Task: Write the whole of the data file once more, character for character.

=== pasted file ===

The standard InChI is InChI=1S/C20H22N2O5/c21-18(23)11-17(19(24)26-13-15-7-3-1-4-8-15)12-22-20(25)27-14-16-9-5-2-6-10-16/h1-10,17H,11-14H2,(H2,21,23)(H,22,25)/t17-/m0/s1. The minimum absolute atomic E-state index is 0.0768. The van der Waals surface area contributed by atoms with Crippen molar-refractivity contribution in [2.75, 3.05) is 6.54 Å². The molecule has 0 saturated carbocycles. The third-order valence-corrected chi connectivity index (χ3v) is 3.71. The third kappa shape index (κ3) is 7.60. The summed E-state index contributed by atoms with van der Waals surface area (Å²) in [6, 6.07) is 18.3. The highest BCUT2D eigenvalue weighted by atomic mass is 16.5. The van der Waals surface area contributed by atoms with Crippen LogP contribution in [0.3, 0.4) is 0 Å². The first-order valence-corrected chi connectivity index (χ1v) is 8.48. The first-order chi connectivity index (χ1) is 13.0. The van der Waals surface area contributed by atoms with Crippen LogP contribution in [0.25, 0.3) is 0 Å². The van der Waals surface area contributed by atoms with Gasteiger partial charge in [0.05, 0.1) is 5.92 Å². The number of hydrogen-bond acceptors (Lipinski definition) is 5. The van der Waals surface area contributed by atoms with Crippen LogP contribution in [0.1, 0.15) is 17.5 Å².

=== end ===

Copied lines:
The standard InChI is InChI=1S/C20H22N2O5/c21-18(23)11-17(19(24)26-13-15-7-3-1-4-8-15)12-22-20(25)27-14-16-9-5-2-6-10-16/h1-10,17H,11-14H2,(H2,21,23)(H,22,25)/t17-/m0/s1. The minimum absolute atomic E-state index is 0.0768. The van der Waals surface area contributed by atoms with Crippen molar-refractivity contribution in [2.75, 3.05) is 6.54 Å². The molecule has 0 saturated carbocycles. The third-order valence-corrected chi connectivity index (χ3v) is 3.71. The third kappa shape index (κ3) is 7.60. The summed E-state index contributed by atoms with van der Waals surface area (Å²) in [6, 6.07) is 18.3. The highest BCUT2D eigenvalue weighted by atomic mass is 16.5. The van der Waals surface area contributed by atoms with Crippen LogP contribution in [0.3, 0.4) is 0 Å². The first-order valence-corrected chi connectivity index (χ1v) is 8.48. The first-order chi connectivity index (χ1) is 13.0. The van der Waals surface area contributed by atoms with Crippen LogP contribution in [0.25, 0.3) is 0 Å². The van der Waals surface area contributed by atoms with Gasteiger partial charge in [0.05, 0.1) is 5.92 Å². The number of hydrogen-bond acceptors (Lipinski definition) is 5. The van der Waals surface area contributed by atoms with Crippen LogP contribution in [0.1, 0.15) is 17.5 Å².